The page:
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Abstract: PO2141

A Novel Genetically Defined Mouse Model of Hypertensive Nephropathy

Session Information

Category: Hypertension and CVD

  • 1403 Hypertension and CVD: Mechanisms


  • Tatomir, Anamaria, Johns Hopkins University, Baltimore, Maryland, United States
  • Jung, Hyun Jun, Johns Hopkins University, Baltimore, Maryland, United States
  • Daneshpajouhnejad, Parnaz, Johns Hopkins University, Baltimore, Maryland, United States
  • Rosenberg, Avi Z., Johns Hopkins University, Baltimore, Maryland, United States
  • Delpire, Eric J., Vanderbilt University, Nashville, Tennessee, United States
  • Welling, Paul A., Johns Hopkins University, Baltimore, Maryland, United States
  • Grimm, Paul Richard, Johns Hopkins University, Baltimore, Maryland, United States

The molecular pathways that drive hypertensive nephropathy remain poorly understood. We overcome the roadblock with a new genetically-defined mouse model of HTN that exhibit a low-renin salt-sensitive form of the disease. The mice, created by introducing activating mutations in the Ste20p-related proline alanine-rich kinase (SPAK) in a distal convoluted tubule cell-specific manner, become hypertensive solely as a consequence of constitutive activation of the thiazide-sensitive sodium chloride cotransporter (NCC) and salt retention.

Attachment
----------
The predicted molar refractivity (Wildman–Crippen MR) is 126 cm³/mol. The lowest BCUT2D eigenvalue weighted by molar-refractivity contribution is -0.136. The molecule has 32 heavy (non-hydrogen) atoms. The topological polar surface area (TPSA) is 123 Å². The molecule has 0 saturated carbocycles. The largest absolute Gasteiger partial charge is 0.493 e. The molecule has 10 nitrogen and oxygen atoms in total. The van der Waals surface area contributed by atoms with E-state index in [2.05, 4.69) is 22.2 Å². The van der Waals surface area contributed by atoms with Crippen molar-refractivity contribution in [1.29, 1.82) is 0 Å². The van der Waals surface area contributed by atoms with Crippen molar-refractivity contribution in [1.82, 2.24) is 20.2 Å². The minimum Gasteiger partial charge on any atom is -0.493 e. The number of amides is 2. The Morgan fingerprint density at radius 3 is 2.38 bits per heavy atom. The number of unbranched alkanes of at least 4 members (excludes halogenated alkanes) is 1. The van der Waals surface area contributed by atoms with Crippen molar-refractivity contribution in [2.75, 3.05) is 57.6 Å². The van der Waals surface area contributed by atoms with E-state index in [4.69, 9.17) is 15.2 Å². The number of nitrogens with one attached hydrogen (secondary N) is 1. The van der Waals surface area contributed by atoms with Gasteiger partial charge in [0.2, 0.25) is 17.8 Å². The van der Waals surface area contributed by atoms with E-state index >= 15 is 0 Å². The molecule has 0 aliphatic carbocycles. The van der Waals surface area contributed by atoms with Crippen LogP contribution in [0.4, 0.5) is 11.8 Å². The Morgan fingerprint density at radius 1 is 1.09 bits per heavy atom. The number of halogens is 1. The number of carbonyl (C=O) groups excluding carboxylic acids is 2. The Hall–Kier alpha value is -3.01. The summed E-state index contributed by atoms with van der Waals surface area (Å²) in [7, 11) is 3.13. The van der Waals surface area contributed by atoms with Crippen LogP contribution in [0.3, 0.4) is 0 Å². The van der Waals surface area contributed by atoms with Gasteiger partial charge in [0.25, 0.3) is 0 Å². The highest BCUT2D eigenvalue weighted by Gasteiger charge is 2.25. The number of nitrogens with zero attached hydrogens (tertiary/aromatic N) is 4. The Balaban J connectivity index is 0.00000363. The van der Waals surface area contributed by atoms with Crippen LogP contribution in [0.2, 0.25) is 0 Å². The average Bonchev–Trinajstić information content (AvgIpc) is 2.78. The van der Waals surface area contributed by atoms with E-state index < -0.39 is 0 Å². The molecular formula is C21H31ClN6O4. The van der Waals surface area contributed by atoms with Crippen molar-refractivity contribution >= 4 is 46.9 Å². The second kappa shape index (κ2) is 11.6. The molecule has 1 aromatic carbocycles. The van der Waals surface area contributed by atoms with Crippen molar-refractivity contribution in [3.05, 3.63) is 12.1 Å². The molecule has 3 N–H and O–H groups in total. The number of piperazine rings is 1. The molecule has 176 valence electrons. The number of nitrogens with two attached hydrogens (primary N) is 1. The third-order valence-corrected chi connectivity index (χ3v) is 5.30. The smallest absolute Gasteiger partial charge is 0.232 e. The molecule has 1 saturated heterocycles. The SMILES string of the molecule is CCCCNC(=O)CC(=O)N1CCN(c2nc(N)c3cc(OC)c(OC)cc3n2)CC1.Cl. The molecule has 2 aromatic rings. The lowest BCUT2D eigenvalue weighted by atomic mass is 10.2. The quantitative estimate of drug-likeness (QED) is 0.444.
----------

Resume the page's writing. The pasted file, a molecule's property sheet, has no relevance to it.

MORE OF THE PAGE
For these studies, the constitutively active (CA)-SPAK and control (C57BL/6J) mice were fed control or high salt diet (HSD), and renal function was evaluated over 40 weeks, together with telemetric measurements of blood pressure. RNA-Seq was performed to evaluate changes in the transcriptional profile in the renal cortex and corroborated biochemically.


Kidney function in the CA-SPAK mice began to deteriorate at 20 weeks as evidenced by significant elevation of BUN, creatinine, and frank albuminuria, which gradually increased over the next 20 weeks. HSD consumption exacerbated hypertension in CA-SPAK mice and accelerated the decline in renal function. Trichrome-staining revealed no obvious histopathological changes, including nephroangiosclerosis.
By contrast, a significant change in the transcription profile was observed between CA-SPAK mice and controls at an early stage when microalbuminuria begins to develop. Remarkably, the differentially expressed (DE) genes profile was enriched in 26% of the known genes associated with albuminuria in humans. Significant downregulation of key components of the glomerular filtration barrier slit diaphragm genes (nephrin, podocalyxin, synaptopodin) and the proximal tubule protein scavenger, Cubilin, were also observed in the CA-SPAK. Pathway analysis was especially enriched for genes associated with Major Histocompatibility Complex class II, T helper 17 lymphocytes and B lymphocytes markers in the CA-SPAK mice.


Progression of renal insufficiency in CA-SPAK mice indicates a causal role of hypertension in nephropathy and incriminates an inflammatory component as a key driver of early damage to the glomerular filtration barrier and tubular protein reabsorption.